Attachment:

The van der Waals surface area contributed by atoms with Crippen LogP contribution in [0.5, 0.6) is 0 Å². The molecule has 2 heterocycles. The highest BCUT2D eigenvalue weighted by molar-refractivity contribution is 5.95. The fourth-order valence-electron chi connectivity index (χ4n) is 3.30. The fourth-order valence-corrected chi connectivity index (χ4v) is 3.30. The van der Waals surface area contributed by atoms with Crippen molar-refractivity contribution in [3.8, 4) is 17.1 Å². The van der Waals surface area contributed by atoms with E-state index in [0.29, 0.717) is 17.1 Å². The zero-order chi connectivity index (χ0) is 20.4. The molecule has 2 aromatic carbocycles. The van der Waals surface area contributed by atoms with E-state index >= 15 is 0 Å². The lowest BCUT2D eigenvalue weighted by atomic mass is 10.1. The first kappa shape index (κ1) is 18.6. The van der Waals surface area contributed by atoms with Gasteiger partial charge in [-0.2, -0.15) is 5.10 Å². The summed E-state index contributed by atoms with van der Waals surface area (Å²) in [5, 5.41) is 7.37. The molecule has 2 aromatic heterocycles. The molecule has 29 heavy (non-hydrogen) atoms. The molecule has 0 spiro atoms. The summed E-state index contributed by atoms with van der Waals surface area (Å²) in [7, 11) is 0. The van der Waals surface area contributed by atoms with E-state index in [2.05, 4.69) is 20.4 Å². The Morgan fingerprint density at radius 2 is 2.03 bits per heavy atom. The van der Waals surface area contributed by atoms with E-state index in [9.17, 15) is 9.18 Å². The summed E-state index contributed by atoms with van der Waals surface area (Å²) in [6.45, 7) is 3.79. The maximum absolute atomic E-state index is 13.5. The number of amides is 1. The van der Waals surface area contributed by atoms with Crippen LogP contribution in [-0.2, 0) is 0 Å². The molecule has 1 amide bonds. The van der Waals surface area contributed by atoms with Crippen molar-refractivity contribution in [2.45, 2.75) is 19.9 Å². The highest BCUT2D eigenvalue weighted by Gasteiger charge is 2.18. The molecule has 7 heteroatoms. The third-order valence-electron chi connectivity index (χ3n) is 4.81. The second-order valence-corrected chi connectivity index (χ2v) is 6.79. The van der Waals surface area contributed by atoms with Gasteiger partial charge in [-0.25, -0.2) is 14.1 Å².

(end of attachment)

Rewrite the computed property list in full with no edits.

The van der Waals surface area contributed by atoms with Crippen LogP contribution in [0.5, 0.6) is 0 Å². The molecule has 2 heterocycles. The highest BCUT2D eigenvalue weighted by molar-refractivity contribution is 5.95. The fourth-order valence-electron chi connectivity index (χ4n) is 3.30. The fourth-order valence-corrected chi connectivity index (χ4v) is 3.30. The van der Waals surface area contributed by atoms with Crippen molar-refractivity contribution in [3.8, 4) is 17.1 Å². The van der Waals surface area contributed by atoms with E-state index in [0.29, 0.717) is 17.1 Å². The zero-order chi connectivity index (χ0) is 20.4. The molecule has 2 aromatic carbocycles. The van der Waals surface area contributed by atoms with E-state index >= 15 is 0 Å². The lowest BCUT2D eigenvalue weighted by atomic mass is 10.1. The first kappa shape index (κ1) is 18.6. The van der Waals surface area contributed by atoms with Gasteiger partial charge in [-0.2, -0.15) is 5.10 Å². The summed E-state index contributed by atoms with van der Waals surface area (Å²) in [5, 5.41) is 7.37. The molecule has 2 aromatic heterocycles. The molecule has 29 heavy (non-hydrogen) atoms. The molecule has 0 spiro atoms. The summed E-state index contributed by atoms with van der Waals surface area (Å²) in [7, 11) is 0. The van der Waals surface area contributed by atoms with E-state index in [2.05, 4.69) is 20.4 Å². The Morgan fingerprint density at radius 2 is 2.03 bits per heavy atom. The van der Waals surface area contributed by atoms with E-state index in [9.17, 15) is 9.18 Å². The summed E-state index contributed by atoms with van der Waals surface area (Å²) in [6.45, 7) is 3.79. The maximum absolute atomic E-state index is 13.5. The number of amides is 1. The van der Waals surface area contributed by atoms with Crippen LogP contribution in [-0.2, 0) is 0 Å². The molecule has 1 amide bonds. The van der Waals surface area contributed by atoms with Crippen molar-refractivity contribution in [2.45, 2.75) is 19.9 Å². The highest BCUT2D eigenvalue weighted by Gasteiger charge is 2.18. The molecule has 7 heteroatoms. The third-order valence-electron chi connectivity index (χ3n) is 4.81. The second-order valence-corrected chi connectivity index (χ2v) is 6.79. The van der Waals surface area contributed by atoms with Gasteiger partial charge in [-0.25, -0.2) is 14.1 Å².